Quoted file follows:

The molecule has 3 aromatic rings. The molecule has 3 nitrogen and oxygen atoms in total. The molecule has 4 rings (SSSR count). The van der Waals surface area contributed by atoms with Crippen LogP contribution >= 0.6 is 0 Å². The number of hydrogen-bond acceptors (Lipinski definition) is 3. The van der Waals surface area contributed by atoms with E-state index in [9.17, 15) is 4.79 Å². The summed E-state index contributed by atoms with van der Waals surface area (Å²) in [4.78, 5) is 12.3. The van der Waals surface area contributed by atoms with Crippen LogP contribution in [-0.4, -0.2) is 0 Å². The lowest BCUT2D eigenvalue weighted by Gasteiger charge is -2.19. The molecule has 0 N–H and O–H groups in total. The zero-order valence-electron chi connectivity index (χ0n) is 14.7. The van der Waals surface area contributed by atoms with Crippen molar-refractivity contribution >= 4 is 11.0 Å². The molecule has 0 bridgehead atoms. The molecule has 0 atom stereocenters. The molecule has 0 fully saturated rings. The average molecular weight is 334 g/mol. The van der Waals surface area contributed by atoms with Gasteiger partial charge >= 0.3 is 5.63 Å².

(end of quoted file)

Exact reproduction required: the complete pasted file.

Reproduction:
The molecule has 3 aromatic rings. The molecule has 3 nitrogen and oxygen atoms in total. The molecule has 4 rings (SSSR count). The van der Waals surface area contributed by atoms with Crippen LogP contribution >= 0.6 is 0 Å². The number of hydrogen-bond acceptors (Lipinski definition) is 3. The van der Waals surface area contributed by atoms with E-state index in [9.17, 15) is 4.79 Å². The summed E-state index contributed by atoms with van der Waals surface area (Å²) in [4.78, 5) is 12.3. The van der Waals surface area contributed by atoms with Crippen LogP contribution in [-0.4, -0.2) is 0 Å². The lowest BCUT2D eigenvalue weighted by Gasteiger charge is -2.19. The molecule has 0 N–H and O–H groups in total. The zero-order valence-electron chi connectivity index (χ0n) is 14.7. The van der Waals surface area contributed by atoms with Crippen molar-refractivity contribution >= 4 is 11.0 Å². The molecule has 0 bridgehead atoms. The molecule has 0 atom stereocenters. The molecule has 0 fully saturated rings. The average molecular weight is 334 g/mol. The van der Waals surface area contributed by atoms with Gasteiger partial charge >= 0.3 is 5.63 Å².